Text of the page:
Cumbria Wildlife Management & Pest Solutions  - Pest Prevention & Control
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 Squirrel (Grey)Grey squirrel: Sciurus carolinensis
 
Distribution: Native to North America. Introduced to Great Britain, Ireland and South Africa.
 
Habitat: Prefers mature deciduous woodland but also common in parks and gardens in towns and cities.
 
Description: Winter fur is dense and silvery grey with a brown tinge along the middle of the back. Summer fur is yellowish-brown. White underparts. Bushy, grey tail. Ears without tufts.
 
Size: Head and body about 25cm (10in); tail about 70cm (8in). Weight: 350-800g.
 
Life-span: Some live up to 10 years in the wild although most only manage 3-4 years.
 
Food: Hazelnuts, acorns, beech mast, tree bark, fungi, buds, leaves, shoots, flowers; will also raid birds' nests for eggs and young.
 
The grey squirrel was introduced to Great Britain in the mid-19th century and after many releases it began to increase dramatically at the beginning of this century, mainly spreading from Woburn Park, Bedfordshire. It is now one of Britain's most well-known and frequently seen mammals, being much more common than the native red squirrel.
 
 
Daily Life
 
The grey squirrel is diurnal and most active at dawn and dusk, searching for available food. Compared with the red squirrel, it spends more time foraging and feeding on the ground than in the trees. It is, however, very agile in the trees and can run along slender twigs, leaping from tree to tree. The long, muscular hind legs and short front legs help it to leap. The hind feet, longer than the front, are double-jointed to help the squirrel scramble head first up and down the tree trunk. Sharp claws are useful for gripping bark and the tail helps the squirrel to balance. If a squirrel should fall, it can land safely from heights of about 9m (30ft). They grey squirrel can leap more than 6 metres!
 
Squirrels have good eyesight and often sit upright on a vantage point to look around them. They have a keen sense of smell too!
 
The grey squirrel builds itself a nest, or drey, about the size of a football, made of twigs, often with the leaves still attached. It is built fairly high in a tree and lined with dry grass, shredded bark, moss and feathers. A summer drey is usually quite flimsy and lodged among small branches. Sometimes the squirrel may make its nest in a hollow trunk or take over a rook's nest, constructing a roof for it. A squirrel may build several dreys.
 
Although grey squirrels have a wide range of calls, they communicate mainly through their tails, using them as a signalling device; they twitch their tails if they are uneasy or suspicious. Regular routes are scent-marked with urine and glandular secretions. Squirrels identify each other, and food, by smell.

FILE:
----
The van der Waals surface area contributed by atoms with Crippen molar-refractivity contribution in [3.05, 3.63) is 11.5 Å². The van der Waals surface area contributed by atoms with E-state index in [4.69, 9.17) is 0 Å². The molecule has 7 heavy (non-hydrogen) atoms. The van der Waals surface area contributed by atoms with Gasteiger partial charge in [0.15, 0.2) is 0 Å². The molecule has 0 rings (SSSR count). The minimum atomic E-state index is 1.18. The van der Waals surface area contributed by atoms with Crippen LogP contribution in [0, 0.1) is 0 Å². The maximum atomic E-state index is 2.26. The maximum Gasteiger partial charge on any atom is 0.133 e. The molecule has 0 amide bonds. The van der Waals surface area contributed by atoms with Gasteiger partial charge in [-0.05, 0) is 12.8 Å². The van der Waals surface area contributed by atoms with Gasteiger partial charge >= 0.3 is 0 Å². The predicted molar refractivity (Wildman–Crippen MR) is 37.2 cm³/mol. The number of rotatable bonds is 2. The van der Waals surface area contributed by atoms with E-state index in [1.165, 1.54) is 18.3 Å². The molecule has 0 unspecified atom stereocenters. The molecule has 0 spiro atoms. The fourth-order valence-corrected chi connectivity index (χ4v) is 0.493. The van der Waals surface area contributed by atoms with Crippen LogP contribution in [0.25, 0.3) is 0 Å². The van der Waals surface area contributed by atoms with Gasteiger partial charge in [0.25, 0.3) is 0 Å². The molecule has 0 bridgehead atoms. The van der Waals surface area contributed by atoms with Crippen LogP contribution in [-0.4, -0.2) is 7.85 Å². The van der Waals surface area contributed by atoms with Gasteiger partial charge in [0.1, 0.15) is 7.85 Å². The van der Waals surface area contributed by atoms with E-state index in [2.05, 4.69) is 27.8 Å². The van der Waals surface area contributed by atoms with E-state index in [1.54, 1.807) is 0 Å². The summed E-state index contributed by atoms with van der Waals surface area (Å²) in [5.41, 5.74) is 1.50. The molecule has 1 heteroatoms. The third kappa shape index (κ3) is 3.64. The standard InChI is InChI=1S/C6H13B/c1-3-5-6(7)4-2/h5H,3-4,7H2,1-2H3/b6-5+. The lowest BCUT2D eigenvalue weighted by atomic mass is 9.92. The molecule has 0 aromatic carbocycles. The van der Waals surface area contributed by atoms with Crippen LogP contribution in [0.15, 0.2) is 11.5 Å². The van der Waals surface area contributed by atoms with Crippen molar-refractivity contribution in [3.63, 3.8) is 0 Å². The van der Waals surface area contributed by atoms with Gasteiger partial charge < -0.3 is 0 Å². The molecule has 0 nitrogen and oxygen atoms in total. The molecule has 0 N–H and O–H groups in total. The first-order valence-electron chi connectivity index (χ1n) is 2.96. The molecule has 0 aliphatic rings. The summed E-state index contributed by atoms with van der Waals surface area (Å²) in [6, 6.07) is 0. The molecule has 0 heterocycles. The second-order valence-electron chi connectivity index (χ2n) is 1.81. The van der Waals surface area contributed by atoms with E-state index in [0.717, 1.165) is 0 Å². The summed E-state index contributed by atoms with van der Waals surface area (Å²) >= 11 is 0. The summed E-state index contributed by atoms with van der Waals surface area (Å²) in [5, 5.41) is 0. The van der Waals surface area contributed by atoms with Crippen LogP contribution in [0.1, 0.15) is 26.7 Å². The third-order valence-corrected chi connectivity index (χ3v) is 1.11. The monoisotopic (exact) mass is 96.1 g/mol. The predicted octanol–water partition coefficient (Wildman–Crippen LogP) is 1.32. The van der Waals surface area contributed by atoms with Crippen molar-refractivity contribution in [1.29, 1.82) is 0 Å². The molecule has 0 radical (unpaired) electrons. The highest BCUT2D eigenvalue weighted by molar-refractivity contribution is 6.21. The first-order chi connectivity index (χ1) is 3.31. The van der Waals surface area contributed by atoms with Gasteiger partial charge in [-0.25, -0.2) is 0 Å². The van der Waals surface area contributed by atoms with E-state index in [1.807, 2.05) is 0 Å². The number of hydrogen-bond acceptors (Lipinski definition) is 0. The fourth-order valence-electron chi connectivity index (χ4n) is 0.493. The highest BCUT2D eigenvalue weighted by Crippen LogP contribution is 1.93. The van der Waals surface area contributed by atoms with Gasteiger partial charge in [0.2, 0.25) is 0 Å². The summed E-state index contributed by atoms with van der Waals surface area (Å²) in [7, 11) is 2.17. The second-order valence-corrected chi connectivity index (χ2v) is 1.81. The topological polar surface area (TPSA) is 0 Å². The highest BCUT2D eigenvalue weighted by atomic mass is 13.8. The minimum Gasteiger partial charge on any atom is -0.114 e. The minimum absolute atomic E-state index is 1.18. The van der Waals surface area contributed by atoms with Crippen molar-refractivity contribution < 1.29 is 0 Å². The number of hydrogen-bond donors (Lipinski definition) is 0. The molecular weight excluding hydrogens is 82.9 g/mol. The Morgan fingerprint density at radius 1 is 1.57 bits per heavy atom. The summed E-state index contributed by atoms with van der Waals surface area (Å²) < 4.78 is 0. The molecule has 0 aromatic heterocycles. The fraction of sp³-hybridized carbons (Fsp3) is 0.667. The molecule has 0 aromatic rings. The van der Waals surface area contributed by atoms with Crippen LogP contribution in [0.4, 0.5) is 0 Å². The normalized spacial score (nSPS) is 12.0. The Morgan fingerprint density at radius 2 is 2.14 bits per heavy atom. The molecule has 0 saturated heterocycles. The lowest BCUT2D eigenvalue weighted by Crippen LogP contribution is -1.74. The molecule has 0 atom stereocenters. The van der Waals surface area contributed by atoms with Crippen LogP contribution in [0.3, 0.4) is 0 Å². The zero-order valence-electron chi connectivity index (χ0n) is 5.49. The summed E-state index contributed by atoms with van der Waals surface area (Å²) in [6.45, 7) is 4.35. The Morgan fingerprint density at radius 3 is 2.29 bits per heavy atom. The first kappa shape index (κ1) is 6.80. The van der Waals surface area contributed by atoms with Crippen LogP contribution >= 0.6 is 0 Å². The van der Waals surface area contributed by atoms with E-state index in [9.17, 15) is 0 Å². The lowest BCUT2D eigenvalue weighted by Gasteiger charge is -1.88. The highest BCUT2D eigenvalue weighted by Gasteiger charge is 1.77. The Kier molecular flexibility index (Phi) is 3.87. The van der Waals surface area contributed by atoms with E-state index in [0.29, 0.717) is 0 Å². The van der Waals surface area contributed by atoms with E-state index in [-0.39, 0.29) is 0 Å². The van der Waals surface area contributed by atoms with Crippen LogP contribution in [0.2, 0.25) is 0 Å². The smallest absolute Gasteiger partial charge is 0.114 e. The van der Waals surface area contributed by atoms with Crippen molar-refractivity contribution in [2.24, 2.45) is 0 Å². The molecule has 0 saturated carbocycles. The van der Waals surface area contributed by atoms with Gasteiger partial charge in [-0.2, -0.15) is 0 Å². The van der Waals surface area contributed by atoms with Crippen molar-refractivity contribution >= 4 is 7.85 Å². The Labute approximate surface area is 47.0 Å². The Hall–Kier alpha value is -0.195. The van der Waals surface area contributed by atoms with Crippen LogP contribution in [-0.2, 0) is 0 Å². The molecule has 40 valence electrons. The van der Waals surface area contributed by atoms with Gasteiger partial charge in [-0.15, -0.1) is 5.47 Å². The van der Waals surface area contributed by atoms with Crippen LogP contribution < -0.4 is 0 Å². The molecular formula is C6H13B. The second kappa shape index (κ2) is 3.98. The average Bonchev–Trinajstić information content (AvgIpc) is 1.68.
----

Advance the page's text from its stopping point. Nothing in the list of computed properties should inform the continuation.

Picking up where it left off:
Winter: The grey squirrel does not hibernate and it cannot store enough energy to survive for long periods without food. A larger, thicker winter drey is built, usually on a strong branch close to the trunk, and a squirrel will lie up in this in very cold weather, coming out now and then to search out hidden stores of food. These stores of single nuts and other items are buried in the ground in autumn, well spread out. They are found by smell, rather than memory. Often they are not found at all and later may grow, helping the dispersal of trees. Winter dreys are often shared for warmth. As it sleeps, the squirrel curls its tail around its body to act as a blanket.
 
 
Breeding
 
In late winter, squirrels may be seen courting, one, or more, chattering males chasing a female through the tree or across the ground. Females can mate only twice a year, but males may mate at any time. After mating, the male plays no part in the rearing of his young.
 
The female uses a winter drey as a maternity nest, or builds a new one. She lines it with soft material and gives birth after a six week gestation period (time between mating and birth), in March/April and perhaps again in June/July.
 
An average litter has 3 babies but as many as 9 may be born. The mother suckles the naked, blind young every three or four hours for several weeks. They gradually grow fur, their eyes open and at about seven weeks old they follow their mother out on to the branches. Gradually they start to eat solid food and when their teeth are fully grown, at 10 weeks, they give up suckling. A month or so later they move away from the nest to build dreys of their own. If there are not too many squirrels in the area, the young stay nearby; if it is crowded they will be chased away to look for less crowded feeding areas.
 
Grey squirrels breed for the first time at a year old.
 
 
 
 
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